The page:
Simon Copland is a freelance writer, climate and Greens campaigner and masters student from Brisbane. He has an interest in all things politics, but with a particular focus on the direction of left-wing movements. In his spare time he plays rugby union and is a David Bowie fanatic. He is a regular columnist for the Sydney Star Observer, blogs at The Moonbat and tweets at @SimonCopland.

More by


  1. Thanks for the article, and let me add that I am glad to see some articles on economics in Overland.
    I disagree on a couple of key points. First, the very thing that’s ‘neo’ about neoliberalism is that it is not laissez-faire. The Germanic and US theorists who cooked up neoliberalism were quite clear about this: laissez-faire leads to a range of decidedly illiberal outcomes (i.e. cartels, monopolies, centralisation). Consequently, the role of the state was to function as an activist tilting the market towards certain outcomes (competition, above all, but also the notion that each individual is an entrepreneur of him or herself, an object of investment, etc). In short, there is no contradiction between neoliberal ideology and state intervention, and in Australia, Workchoices is probably the exemplar of this, namely, a massively interventionist piece of legislation designed to tilt the market toward individualised agreements, casualization and lower costs for the employer. This element is missing from Tietze’s account, which amounts to a fundamental misunderstanding of Hayek et al. The Austrians and the Chicago school saw nothing to contradict their economic philosophies in the Pinochet dictatorship, and the contemporary left shouldn’t either.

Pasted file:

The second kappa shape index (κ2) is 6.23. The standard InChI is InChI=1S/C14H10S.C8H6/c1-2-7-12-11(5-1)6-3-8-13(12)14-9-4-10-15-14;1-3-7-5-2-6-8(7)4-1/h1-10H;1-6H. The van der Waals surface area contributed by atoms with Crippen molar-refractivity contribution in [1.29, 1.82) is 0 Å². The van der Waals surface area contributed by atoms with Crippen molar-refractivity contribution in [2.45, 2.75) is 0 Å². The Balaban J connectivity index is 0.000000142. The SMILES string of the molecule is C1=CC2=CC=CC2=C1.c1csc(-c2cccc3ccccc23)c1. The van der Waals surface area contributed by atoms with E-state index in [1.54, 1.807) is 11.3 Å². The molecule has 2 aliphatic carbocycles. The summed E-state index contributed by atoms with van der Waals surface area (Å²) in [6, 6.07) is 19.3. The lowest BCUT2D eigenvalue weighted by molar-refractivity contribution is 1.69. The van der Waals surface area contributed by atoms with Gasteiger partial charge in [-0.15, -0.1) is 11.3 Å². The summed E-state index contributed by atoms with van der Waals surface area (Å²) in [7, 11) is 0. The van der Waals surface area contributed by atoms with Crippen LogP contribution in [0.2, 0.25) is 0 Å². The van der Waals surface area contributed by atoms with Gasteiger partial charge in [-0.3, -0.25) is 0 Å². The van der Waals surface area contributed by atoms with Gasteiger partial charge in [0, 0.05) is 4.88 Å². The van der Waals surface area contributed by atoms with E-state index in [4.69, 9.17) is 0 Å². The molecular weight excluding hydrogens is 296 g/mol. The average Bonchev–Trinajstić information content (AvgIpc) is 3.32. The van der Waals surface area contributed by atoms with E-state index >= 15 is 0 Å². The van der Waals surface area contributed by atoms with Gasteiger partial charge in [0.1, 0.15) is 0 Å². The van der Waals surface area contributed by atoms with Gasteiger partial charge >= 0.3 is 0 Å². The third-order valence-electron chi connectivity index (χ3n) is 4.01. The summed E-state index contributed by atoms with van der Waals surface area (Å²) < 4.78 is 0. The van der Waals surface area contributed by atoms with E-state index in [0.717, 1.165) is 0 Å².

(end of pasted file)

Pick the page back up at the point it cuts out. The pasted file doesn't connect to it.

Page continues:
In practice, neoliberalism has not been implemented in a uniform manner, even in Pinochet’s Chile. It’s therefore easy for right-wing libertarians to point to the inconsistencies in neoliberal states and say that what happens there is not their philosophy. They’re either naïve or bullshitting.